Result: The trouble with the Time War is that has had such a momentous build up over seven seasons of televised Who that unless it was something pretty bloody spectacular and dazzlingly creative it couldn't help but feel like the creators were making a lot of fuss about nothing. When we finally got to see the Time War in The Day of the Doctor it lacked the temporal insanity that Russell T Davies seemed to imply throughout his tenure and became a game of cowboys and Indians in space en masse. There was a lack of imagination but it was so well realised that it really didn't matter. When Big Finish announced that they had secured John Hurt and were going to produce Time War audios I was hoping that it would be a chance to redress the balance, creatively speaking. Nicholas Briggs' first set was largely unmemorable and treading over previous glories, not at all what I was hoping but kind of what I was expecting. It seems that Infernal Devices is going to be much more in the vein of what  was promised; high concept ideas, desperate measures and a universe that has gone to hell. But not quite yet... John Dorney has scored the bum deal of this box set, being the one responsible for putting all the pieces in place for the others to capitalise on. He introduces two very juicy ideas; the Technomancers and the idea of resurrecting an army of dead Gallifreyans but because he has to add some substance to both notions there isn't a great deal of time to indulge in a plot. Much of Legion of the Lost reminded me of the Gallifrey series, an awful lot of waffle and very little in the way of pace or set pieces. Fortunately it is decent waffle, the dialogue a huge improvement on Only the Monstrous. The first and last ten minutes are the best of the story, sufficiently dramatic to keep my interest but aside from the concepts I did get a little bored in the middle. Legion of the Lost promises interesting times ahead. And, oh yeah, John Hurt is in it. So you've got to listen to it anyway: 6/10


Matthew Goodacre said...

Great review (as always) Joe. I was just wondering on what your opinion is of the new season of X-Files as I thoroughly enjoyed your previous X-Files reviews. Keep up the great work.

Joe Ford said...

Oh yes, absolutely. Many thanks for taking the time to leave such a lovely comment.

Ed Azad said...

"making a lot of fuss about nothing."

Speaking of waffle, It seems like Doctor Who can never make its mind up about Gallifrey. They are plain villains. They've been the Doctor's greatest enemy since the series first began 50+ years ago. I've lost track of how many times the Doctor has found his way back to terra firma and been accepted into their ranks again. And then he rediscovers how monstrous the Time Lords truly are and runs away again.

The Time War was Davies' "hail mary", and insurance policy to prevent the Gallifrey from returning in some fashion. It took some notes from Lawrence Miles' Faction Paradox, as I understand it, but it was wholly worse than the Faction because the planet itself was teeming with Lovecraftian monsters.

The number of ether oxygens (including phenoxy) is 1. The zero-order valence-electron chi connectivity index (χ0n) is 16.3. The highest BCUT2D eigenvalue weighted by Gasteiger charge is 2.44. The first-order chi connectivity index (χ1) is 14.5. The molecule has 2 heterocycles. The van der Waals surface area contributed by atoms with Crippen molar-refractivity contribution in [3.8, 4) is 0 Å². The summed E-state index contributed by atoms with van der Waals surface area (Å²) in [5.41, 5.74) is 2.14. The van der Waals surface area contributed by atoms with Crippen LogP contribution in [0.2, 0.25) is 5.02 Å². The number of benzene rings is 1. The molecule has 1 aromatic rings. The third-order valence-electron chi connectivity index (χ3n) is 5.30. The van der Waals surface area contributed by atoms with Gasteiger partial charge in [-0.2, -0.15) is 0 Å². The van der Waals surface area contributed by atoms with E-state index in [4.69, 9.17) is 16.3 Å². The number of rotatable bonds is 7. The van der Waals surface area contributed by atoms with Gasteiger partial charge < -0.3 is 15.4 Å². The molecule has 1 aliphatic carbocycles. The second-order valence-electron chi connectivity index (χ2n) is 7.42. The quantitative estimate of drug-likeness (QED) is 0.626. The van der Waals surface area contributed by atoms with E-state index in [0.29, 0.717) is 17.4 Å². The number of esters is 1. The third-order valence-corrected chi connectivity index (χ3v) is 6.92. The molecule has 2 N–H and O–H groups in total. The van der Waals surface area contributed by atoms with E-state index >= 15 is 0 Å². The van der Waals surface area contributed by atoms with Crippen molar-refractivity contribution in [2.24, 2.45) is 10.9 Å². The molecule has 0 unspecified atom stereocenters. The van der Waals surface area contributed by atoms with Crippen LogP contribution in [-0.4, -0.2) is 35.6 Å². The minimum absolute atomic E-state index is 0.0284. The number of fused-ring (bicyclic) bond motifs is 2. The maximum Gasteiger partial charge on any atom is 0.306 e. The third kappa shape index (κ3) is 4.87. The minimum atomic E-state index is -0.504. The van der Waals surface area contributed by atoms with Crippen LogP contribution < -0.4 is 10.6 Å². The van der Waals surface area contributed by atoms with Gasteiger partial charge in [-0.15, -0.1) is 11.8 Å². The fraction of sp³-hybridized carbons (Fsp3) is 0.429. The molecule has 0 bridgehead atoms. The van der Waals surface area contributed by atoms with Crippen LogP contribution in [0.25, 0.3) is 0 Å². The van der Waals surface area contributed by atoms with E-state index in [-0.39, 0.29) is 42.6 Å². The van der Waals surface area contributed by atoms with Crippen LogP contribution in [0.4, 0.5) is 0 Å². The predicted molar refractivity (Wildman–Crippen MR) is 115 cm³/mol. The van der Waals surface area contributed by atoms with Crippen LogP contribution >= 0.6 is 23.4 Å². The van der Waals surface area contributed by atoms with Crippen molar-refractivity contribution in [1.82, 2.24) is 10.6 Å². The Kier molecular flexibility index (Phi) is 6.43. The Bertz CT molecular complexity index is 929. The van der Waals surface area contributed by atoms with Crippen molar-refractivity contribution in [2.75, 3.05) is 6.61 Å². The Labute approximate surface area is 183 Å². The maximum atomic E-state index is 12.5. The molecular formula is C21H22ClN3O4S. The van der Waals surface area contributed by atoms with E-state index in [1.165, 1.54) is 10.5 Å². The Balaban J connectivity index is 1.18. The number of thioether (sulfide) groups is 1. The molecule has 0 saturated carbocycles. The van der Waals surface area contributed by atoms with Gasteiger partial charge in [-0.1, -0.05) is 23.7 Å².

Moffat does away with all that, a) because he trivially disagrees with the direction Davies has taken the Doctor, and b) because he wants the show restored to factory settings when he leaves.

Now watch all of Moffat's hard work and original characters vanish into the ether when Chibnall, or whoever, takes over. And then we start to process all over again, with the Doctor having his obligatory Time Lord and Dalek stories and failing, inexplicably, to shut the lid on them once and for all.

It's like the Joker and Batman...only less interesting, because the Joker and Batman constantly change as different writers try for the 'definitive' Batman, and the Time Lords and Daleks are utterly static. Which may be a strength in the Daleks' case, but not so much for Davros or Rassilon or any of the 'major players' in the Time War. They have no personality, no color, no depth, no goal apart from evil for evil's sake.

(That all said, I still plan to check out this audio. Harumph.)

Lisa said...

I think Davis intention when he created the Time War was not having to deal with all the accumulated and dusty Gallifrey continuity and stuff. Avoid new viewers being alienated and I think this was a very good idea. Since then Moffat has destroyed a lot of what RTD created (even going to the extreme to create a new incarnation out of the blue.) Having said that, I'm glad we can have sir John Hurt for a load of audio stories. If only they bothered to do something more imaginative with the TW...
I like your opinions Ed Azad, very insightful
Best wishes

Lisa said...

I suppose we can be grateful he didn't insert another incarnation between Doctors Two and Three, LOL

Ed Azad said...
This comment has been removed by the author.
Ed Azad said...

Amen, Lisa.

(Actually, I don't give Moffat enough credit. I think he's saving his political capital for something big, like casting a minority Doctor Who, so he doesn't want to upset the rest of the show too much.)

Urlance Woolsbane said...

"I suppose we can be grateful he didn't insert another incarnation between Doctors Two and Three, LOL"
Imagine fandom's reaction! That would have been rather... Devious of Mr. Moffat. =P

Anonymous said...

JNT, the one who declared "no hanky panky in the TARDIS" and removed the sonic screwdriver from the show must be revolving in his grave with the sex the Moff introduced in DW and the trillion uses of the sonic(perform medical scans, hacking computers, etc etc etc)

Anonymous said...

The 8the Doctor did a chaste kiss. His 10the and 11the incarnations shag their way through Mme Pompadour, egiptyian queens and daughters of companions

Tango said...

To Anonymous: Everything that you complain, RTD started it (and worse in Torchwood and the oral sex joke in Love & Monsters), no Moffat. JNT was revolving in his grave when Rose kiss the Doctor in "Doomsday" (Even Doc Oho mention it in his review)
And oh come on, JNT is a weirdo nerd. Even Carole Ann Ford considers its policy pathetic and absurd in the filming of "The Five Doctors".

Anonymous said...

I'm not a fan of JNT just comparing how different approaches to the show this showrunners had
I find RTD had a more subtle way with this stuff. Moffat was the one who wrote the Doc shaging Pompadour, Queen Elizabeth, the doctor hiding under women's skirts, River Song etc

Anonymous said...

And yes, CAF was right about how ridiculous was that Susan couldn't call the Doctor "grandfather"...